The strategies of printmaking are fundamental to the visual language of Roy Lichtenstein. Peace Through Chemistry IV, executed in 1971,is from a five part sequence composed of four prints and one bronze plate. The bold artwork repurposes the inescapable imagery of commercial culture, thereby counteracting notions of fine art.
Peace Through Chemistry IV showcases a horizontal rectangle divided into three panels, akin to a triptych. Each third is halved by a strong diagonal line running across it. The print depicts a schematised progression, starting with natural imagery and concluding with a portrait of scientific growth. The artist uses elementary symbols to mark the different themes. The curvature of nature’s forms on the left counterbalances the angular industrial components in the middle and on the right.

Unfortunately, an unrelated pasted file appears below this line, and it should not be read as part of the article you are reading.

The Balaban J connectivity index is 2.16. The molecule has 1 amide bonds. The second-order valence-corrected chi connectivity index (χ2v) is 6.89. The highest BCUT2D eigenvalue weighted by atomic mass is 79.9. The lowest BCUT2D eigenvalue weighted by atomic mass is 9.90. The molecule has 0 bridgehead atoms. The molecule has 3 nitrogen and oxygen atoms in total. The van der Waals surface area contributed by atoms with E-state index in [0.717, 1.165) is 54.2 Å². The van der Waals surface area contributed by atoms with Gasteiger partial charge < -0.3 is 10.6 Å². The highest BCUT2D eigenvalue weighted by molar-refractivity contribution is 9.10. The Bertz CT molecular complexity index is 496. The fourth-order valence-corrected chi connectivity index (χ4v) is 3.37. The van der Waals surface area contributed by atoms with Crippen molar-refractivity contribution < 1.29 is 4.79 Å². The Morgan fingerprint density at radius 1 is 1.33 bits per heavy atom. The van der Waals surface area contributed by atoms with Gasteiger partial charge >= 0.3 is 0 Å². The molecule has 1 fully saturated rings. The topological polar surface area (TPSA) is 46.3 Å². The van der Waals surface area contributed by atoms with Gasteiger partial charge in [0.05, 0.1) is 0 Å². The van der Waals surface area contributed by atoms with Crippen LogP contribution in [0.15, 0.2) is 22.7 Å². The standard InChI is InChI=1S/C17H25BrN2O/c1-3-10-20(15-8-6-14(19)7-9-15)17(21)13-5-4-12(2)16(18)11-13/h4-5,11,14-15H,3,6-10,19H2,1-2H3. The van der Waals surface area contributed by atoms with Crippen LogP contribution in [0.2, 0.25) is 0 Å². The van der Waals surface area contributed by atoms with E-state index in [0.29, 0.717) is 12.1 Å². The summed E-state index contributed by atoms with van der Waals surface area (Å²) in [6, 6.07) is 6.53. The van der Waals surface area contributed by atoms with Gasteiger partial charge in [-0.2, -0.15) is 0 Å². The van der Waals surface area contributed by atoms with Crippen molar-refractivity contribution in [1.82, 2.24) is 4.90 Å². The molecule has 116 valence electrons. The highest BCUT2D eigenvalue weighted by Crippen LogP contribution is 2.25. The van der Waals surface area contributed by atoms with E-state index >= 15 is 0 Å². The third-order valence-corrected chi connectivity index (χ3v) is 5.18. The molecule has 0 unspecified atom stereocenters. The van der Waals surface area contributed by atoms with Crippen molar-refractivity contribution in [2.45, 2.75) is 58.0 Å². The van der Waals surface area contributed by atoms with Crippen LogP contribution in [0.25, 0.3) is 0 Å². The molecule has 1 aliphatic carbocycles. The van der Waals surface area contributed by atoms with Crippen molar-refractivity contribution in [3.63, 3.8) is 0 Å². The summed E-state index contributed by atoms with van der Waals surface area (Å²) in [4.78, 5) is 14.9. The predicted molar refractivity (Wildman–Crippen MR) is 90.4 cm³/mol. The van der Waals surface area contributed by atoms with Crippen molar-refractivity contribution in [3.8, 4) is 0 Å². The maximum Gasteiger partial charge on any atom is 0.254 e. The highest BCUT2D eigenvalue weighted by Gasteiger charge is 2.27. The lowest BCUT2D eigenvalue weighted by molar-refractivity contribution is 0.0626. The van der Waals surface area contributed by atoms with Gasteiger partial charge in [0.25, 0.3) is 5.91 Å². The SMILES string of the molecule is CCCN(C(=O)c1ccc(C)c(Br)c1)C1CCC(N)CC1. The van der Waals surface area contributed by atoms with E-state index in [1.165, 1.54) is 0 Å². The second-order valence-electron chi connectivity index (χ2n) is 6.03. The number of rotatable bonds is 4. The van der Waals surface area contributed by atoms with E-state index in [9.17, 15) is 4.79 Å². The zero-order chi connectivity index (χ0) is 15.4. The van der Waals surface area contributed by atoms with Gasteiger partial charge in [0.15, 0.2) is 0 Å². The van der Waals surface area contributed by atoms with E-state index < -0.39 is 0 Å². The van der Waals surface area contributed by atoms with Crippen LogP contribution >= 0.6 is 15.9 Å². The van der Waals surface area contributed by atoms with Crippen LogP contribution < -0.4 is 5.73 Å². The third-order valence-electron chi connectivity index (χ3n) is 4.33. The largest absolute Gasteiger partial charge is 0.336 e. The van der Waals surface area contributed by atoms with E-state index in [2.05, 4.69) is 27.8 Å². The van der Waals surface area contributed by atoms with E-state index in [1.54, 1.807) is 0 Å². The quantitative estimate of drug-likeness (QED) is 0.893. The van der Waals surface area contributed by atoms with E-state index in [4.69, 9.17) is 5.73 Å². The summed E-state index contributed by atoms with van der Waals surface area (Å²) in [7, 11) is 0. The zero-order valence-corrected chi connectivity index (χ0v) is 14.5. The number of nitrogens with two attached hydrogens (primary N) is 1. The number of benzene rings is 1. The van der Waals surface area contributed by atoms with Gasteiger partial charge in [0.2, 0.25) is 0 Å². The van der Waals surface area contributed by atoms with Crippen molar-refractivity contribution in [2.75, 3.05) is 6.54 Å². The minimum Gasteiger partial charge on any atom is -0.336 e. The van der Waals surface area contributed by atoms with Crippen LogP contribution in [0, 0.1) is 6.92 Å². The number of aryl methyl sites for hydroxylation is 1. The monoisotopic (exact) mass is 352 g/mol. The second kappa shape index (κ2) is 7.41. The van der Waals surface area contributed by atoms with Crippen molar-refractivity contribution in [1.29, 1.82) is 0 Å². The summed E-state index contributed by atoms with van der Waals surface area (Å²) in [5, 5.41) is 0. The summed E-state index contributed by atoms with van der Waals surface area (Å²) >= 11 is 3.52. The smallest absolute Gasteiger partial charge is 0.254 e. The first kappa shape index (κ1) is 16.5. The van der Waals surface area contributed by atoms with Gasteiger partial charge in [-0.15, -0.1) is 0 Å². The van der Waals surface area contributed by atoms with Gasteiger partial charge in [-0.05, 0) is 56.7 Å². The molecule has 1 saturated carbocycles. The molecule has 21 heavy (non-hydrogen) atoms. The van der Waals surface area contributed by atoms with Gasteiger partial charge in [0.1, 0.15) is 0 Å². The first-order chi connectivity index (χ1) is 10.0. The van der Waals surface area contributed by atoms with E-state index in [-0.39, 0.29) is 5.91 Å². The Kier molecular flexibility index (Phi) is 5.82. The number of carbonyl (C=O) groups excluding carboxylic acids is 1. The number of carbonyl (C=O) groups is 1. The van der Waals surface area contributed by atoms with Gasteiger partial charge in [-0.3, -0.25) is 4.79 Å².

This print exhibits limited fields of primary colour and eventually fades to black and white entirely. As a matter of fact, Lichtenstein treats the whole canvas in the same sparing manner. Peace Through Chemistry IV is an abstracted version of the other compositions from the same series. Nevertheless, the print wraps up the sequence neatly, pinning humanity against machinery. It ultimately functions as a printed mural, ridiculing industrialisation’s claim that peace is achievable through a scientific approach.